Chris - First this week, the Gaia space mission which was launched on the 19th of December is now orbiting around a virtual point in space which is called L2. It's about 1.5 million km from Earth. Gaia's goal is to create the most accurate map yet of the Milky Way. This week, its 1 billion pixel camera was tested successfully which is presumably a very big relief for Cambridge professor Gerry Gilmore who's leading the project. Hello, Gerry.
Gerry - Hi, Chris. Good to see you again.
Chris - Are you a relieved man?
Gerry - Doubly actually. I was at the launch and one felt really quite relaxed after it was over, seeing Gaia flying off so successfully.
Chris - How much money was invested in that?
Gerry - The lifetime cost of the project is getting on for a billion Euros, 600 or 700 million pounds.
Chris - Or a third of an LHC to put it another way, I suppose.
Gerry - Well, it's the people's lives that is their real cost. There's hundreds of really smart engineers that have devoted decades to this so that's the bit you can't get back.
Chris - The announcement this week that the camera works, so when you put one of these things into space, how do they power them up? Do they do it system by system to do a series of checks to make sure that everything works sequentially then?
Gerry - Yes. The whole turn on process is still underway, but you turn on the really smart brains of the system which themselves then turn on other bits of the system and so on. There are some bits like the atomic clocks that take weeks to settle down, so they're turned on early and they're still settling down. So, Gaia won't actually be in full science operation for another three or four months yet. But as the systems are turned on and tested, we then know whether they're working or not. The really critical systems which is the computing, the brain, the clocks, and the camera and telescopes, they're all working fine. That's a really magnificent tribute to the people who built it and a spectacular relief for those in it.
Chris - How do you know that the camera is working correctly because all you get back is what it tells you it's seeing?
Gerry - So essentially, all Gaia is is two telescopes feeding a very, very large camera. These things are billion pixels, biggest camera ever put into space. It's about a metre long. Compared to the one in your phone, which is about the size of your little finger nail, this thing is the size of your tabletop. What it's going to do is essentially feed down a high definition movie for the next 5 or 6 years. And so, the first frame of that movie is down and it looks good. So, by comparing it with previous studies of the same cluster which by pure coincidence happen to be a study I did using the newly repaired Hubble Space telescope in the late 1990s. So, it's pure chance that that happens to be the same cluster. But by comparing it with those Hubble measures, we know how sensitive the camera is, we know how accurately the things in focus. So, we know how clean the optics are and all the news is good. I mean, there are few technical things that will come out in the next week or two, but fundamentally we know the mission is going to work. It's terrific!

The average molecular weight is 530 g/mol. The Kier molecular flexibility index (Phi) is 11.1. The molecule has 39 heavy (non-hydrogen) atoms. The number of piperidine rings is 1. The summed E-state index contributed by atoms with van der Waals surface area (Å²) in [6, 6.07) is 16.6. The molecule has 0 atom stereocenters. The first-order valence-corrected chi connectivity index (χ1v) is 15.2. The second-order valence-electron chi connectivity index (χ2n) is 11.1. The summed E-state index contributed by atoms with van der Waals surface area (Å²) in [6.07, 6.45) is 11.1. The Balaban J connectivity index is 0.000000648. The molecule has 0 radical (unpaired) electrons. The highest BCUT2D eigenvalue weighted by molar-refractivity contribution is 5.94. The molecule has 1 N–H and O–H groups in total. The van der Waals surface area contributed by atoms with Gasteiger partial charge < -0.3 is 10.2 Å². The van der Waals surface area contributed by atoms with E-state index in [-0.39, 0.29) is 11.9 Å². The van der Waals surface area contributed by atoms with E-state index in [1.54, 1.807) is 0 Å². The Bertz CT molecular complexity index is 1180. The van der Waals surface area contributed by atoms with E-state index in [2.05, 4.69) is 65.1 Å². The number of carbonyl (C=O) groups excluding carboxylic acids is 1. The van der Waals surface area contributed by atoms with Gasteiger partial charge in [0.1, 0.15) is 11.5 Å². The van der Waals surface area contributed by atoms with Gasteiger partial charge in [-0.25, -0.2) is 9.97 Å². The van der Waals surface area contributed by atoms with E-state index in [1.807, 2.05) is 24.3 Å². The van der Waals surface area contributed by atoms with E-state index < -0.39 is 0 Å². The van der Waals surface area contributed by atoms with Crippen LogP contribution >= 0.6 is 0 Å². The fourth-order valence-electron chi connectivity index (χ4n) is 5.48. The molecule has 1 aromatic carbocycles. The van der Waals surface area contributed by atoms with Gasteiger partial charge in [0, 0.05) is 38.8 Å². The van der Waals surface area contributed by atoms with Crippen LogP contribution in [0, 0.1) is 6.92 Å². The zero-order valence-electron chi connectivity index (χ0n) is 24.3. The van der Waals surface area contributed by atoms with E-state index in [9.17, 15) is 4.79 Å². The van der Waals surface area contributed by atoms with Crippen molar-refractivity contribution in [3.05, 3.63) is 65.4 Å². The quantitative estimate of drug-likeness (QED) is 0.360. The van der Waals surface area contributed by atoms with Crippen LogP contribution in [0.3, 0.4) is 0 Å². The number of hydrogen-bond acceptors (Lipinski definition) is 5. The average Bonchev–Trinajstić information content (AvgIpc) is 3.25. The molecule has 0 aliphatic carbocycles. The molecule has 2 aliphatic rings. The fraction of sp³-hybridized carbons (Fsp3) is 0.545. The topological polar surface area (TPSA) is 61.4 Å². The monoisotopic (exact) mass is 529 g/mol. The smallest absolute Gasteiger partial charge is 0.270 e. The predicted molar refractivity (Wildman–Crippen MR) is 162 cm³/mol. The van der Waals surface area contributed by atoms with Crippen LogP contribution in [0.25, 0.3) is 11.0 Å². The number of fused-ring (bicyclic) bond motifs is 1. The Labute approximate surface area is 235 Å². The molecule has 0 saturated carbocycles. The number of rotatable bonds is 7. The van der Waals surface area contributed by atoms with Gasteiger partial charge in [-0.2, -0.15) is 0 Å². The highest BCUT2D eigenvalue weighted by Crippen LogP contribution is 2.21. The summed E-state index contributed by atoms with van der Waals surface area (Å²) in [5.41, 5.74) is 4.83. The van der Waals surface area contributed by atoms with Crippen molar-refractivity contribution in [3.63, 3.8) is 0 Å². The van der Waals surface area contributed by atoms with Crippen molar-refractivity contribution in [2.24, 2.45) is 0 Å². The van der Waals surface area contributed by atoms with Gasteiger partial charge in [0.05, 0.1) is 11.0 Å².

Chris - Congratulations! Have there been any problems or has it all been a bed of roses so far?
Gerry - No, there's always a few problems. Everybody knows the famous spectacular Hubble problem and Gaia's predecessor actually went in the wrong orbit. The rocket didn't fire because some twit left a bit of cloth in it. But Gaia has nothing like that. there's a few little technical issues that we'll be able to work through. But fundamentally, it's looking good.
Chris - How long before the data begins to land on your desk here in Cambridge so that you can begin to see these amazing maps in extraordinary detail, emerging of our galaxy?
Gerry - Well, we're processing the test data right now. That's where that image came from. So, we know what's going on. We're contributing to the team that's actually testing out the hardware and checking that everything is working, and putting the telescope in focus. That's actually a non-trivial thing to do. It'll take another month yet before it's perfectly in focus. But then the real science data will start coming in in April. So then we'll do the science verification. So, that's the real hard - how good is the science going to be. So, we know that technically, the thing is looking promising. About April, we'll come back and we'll show you the first science results and then we'll expect to be in full routine, doing nothing but exciting science from May onwards to another five or six years.
Chris - You must come back and tell us how you're getting on. Gerry thank you very much and congratulations. Great to have you on the programme. Gerry Gilmore from Cambridge University's Cavendish laboratory.